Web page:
Abbot, George

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Abbot, George,

1562–1633, archbishop of Canterbury. He was one of the collaborators (from the Univ. of Oxford) on the Authorized Version of the Bible and was an authority on geography. He became archbishop in 1611. His firm Puritan views and antipathy toward the growing High Church party made him unpopular. His accidental killing of a gamekeeper while hunting (1621) was used against him. His steady opposition to William LaudLaud, William,
1573–1645, archbishop of Canterbury (1633–45). He studied at St. John's College, Oxford, and was ordained a priest in 1601. From the beginning Laud showed his hostility to Puritanism. He became president of St.
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, together with his refusal (1627) to countenance the elevation of the king's prerogative over law and Parliament, led Charles I to force him from active control over church affairs.


See biography by P. A. Welsby (1962); bibliography by R. A. Christophers (1966).

References in periodicals archive ?
Adapted by George Abbot with music by Richard Rodgers and lyrics by Lorenz Hart, it is the tale of two sets of identical twins.
After a successful presentation and a faultless, fast drive across the finish line, the winning team was announced: George Abbot School, in Guildford.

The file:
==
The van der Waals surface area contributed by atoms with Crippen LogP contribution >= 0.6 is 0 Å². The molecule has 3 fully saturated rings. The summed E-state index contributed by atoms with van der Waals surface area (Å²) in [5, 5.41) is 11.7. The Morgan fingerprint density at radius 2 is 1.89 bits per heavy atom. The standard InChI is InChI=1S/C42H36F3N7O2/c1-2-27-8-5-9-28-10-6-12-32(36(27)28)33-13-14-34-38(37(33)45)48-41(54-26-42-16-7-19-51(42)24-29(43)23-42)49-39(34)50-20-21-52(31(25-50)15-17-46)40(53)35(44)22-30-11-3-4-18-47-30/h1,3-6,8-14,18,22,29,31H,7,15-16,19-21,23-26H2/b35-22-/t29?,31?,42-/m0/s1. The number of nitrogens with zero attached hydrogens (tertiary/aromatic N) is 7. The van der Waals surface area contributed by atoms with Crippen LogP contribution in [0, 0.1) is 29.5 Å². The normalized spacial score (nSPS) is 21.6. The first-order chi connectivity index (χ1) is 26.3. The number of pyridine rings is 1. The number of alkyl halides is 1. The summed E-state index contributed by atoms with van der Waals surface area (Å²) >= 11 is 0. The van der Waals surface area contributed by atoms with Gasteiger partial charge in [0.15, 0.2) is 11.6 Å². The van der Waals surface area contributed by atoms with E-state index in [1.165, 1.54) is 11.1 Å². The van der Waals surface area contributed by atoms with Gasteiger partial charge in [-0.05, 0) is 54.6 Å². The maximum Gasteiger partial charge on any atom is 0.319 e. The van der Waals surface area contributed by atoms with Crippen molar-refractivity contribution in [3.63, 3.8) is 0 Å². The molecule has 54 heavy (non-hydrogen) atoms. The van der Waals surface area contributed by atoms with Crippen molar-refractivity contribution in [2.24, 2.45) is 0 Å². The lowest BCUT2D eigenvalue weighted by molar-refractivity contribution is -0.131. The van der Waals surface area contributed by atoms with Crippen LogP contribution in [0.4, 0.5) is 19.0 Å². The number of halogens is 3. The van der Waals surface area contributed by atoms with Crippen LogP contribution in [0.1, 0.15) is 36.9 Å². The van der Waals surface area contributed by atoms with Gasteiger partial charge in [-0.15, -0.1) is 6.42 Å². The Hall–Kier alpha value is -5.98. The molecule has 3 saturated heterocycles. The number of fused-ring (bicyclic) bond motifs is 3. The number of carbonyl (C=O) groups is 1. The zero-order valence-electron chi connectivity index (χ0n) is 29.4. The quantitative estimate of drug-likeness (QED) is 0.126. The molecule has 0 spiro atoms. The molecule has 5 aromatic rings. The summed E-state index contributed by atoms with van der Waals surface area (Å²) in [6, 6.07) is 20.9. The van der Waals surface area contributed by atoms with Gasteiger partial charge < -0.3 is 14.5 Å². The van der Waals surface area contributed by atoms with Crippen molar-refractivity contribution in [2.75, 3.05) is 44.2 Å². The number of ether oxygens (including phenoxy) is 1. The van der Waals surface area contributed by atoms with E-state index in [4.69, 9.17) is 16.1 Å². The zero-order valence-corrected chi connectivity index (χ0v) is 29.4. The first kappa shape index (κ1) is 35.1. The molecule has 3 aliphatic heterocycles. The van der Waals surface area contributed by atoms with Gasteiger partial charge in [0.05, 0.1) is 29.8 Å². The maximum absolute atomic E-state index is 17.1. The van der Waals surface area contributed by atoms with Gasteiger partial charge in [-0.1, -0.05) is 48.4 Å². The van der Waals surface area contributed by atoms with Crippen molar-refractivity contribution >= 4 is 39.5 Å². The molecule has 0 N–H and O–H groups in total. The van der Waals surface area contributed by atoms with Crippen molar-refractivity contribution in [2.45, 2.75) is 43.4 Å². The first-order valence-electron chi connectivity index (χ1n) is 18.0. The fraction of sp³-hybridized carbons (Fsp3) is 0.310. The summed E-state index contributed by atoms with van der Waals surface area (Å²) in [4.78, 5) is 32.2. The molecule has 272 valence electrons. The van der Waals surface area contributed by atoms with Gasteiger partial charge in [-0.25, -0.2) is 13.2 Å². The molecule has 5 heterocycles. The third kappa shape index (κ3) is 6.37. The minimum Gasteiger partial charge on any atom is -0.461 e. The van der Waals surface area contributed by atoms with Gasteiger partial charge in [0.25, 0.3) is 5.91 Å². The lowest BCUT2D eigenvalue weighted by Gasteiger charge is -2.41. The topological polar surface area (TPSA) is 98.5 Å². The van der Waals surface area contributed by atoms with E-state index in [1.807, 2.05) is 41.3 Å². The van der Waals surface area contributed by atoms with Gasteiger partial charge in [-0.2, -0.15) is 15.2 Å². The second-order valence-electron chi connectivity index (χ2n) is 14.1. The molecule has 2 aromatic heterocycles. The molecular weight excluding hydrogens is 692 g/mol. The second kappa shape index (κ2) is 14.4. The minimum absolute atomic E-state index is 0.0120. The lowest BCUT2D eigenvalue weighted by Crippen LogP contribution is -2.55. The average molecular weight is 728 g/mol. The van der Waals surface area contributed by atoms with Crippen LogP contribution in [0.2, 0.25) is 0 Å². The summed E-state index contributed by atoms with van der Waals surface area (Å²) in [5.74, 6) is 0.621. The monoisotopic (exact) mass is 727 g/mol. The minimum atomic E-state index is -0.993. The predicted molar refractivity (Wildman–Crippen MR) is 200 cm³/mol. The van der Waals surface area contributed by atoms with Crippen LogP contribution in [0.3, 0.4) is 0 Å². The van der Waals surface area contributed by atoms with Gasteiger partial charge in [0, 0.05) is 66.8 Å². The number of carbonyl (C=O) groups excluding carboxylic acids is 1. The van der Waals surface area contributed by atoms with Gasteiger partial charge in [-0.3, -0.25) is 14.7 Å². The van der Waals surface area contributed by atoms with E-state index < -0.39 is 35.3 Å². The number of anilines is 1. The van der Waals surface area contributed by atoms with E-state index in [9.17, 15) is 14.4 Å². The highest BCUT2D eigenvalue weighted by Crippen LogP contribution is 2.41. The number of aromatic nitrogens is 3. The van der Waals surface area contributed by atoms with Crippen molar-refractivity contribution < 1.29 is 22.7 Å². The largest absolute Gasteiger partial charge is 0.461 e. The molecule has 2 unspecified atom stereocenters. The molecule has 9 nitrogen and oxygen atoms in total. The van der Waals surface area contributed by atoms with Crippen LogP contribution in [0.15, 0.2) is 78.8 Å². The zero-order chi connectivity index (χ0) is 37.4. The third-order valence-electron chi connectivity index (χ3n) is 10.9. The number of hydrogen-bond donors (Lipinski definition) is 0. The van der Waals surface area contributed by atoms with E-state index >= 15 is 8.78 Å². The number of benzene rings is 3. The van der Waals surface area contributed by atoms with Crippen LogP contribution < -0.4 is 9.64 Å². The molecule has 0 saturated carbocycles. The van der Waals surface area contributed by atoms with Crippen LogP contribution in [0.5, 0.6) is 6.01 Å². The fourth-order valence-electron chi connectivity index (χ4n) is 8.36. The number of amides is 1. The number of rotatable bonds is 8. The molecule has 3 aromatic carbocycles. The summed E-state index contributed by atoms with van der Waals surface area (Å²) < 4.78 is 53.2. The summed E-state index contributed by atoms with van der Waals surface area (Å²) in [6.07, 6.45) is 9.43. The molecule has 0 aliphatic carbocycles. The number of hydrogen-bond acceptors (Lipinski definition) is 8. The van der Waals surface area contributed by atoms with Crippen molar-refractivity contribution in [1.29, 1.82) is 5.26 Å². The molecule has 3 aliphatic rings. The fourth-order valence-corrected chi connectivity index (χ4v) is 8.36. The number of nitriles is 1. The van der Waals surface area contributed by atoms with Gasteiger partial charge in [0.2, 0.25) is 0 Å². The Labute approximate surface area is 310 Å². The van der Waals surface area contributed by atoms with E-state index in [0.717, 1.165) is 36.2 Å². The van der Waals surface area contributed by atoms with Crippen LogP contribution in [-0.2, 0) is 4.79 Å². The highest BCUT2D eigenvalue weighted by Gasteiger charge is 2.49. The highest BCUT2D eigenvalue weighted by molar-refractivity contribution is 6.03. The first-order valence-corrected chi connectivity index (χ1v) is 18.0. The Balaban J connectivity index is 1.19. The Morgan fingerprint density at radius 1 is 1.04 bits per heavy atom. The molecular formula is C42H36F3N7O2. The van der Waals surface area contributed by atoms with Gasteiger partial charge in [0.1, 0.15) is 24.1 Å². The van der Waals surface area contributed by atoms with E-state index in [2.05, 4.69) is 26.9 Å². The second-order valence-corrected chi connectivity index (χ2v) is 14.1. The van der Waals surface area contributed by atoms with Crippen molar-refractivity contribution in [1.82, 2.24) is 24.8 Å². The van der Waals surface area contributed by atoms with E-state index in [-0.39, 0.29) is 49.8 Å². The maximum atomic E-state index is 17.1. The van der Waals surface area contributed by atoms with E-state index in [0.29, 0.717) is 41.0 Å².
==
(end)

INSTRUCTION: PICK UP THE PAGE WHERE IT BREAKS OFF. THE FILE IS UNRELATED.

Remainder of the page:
Ellis Devonshire, teacher from George Abbot School, said: Being able to bring the students to the McLaren Technology Centre is a fantastic and rare opportunity for them to go behind the scenes at such an iconic company, to get a sense of how exciting a science-based career can be and where their studies can lead them.
Mold's tries throughout the whole of the tournament came from Alun Evans (4), Harvey Arrowsmith (3), George Abbot (3), Finley Abbott (3), Seth Geary (3), William Roberts (2), Sam Harrison (2), Monty Roberts and Oliver Jones.
As chance would have it, as the Abbots joined the heavy traffic of the East Lancs, the youngest member of the family, 11-year-old George Abbot, noticed his next door neighbour, a stern spinster he only knew as Mrs Mince, driving behind in her old car.
And what a remarkable cadre this proved to be for young TW: Barbara Matera, Richard Pilbrow, Hal Prince, Mike Nichols, to name a few, with cameos by William and Jean Eckert, Boris Aronson, Jean Rosenthal, Abe Feder, and George Abbot.
On 4 August 1622 the Archbishop of Canterbury, George Abbot, released James's Directions to Preachers in a not wholly successful attempt to bring to heel a pulpit discourse threatening to spiral out of control, a control related to sedition in politics rather than theology.
A divorce commission under Dr George Abbot, Archbishop of Canterbury, met during May and June 1613, taking evidence full of intimate details from a dozen witnesses.
The Calvinist households of the Archbishop of Canterbury, George Abbot, and the Bishop of London, John King, effectively controlled ecclesiastical authorization in the early years of James's reign, and their interests and those of the Crown did not necessarily coincide.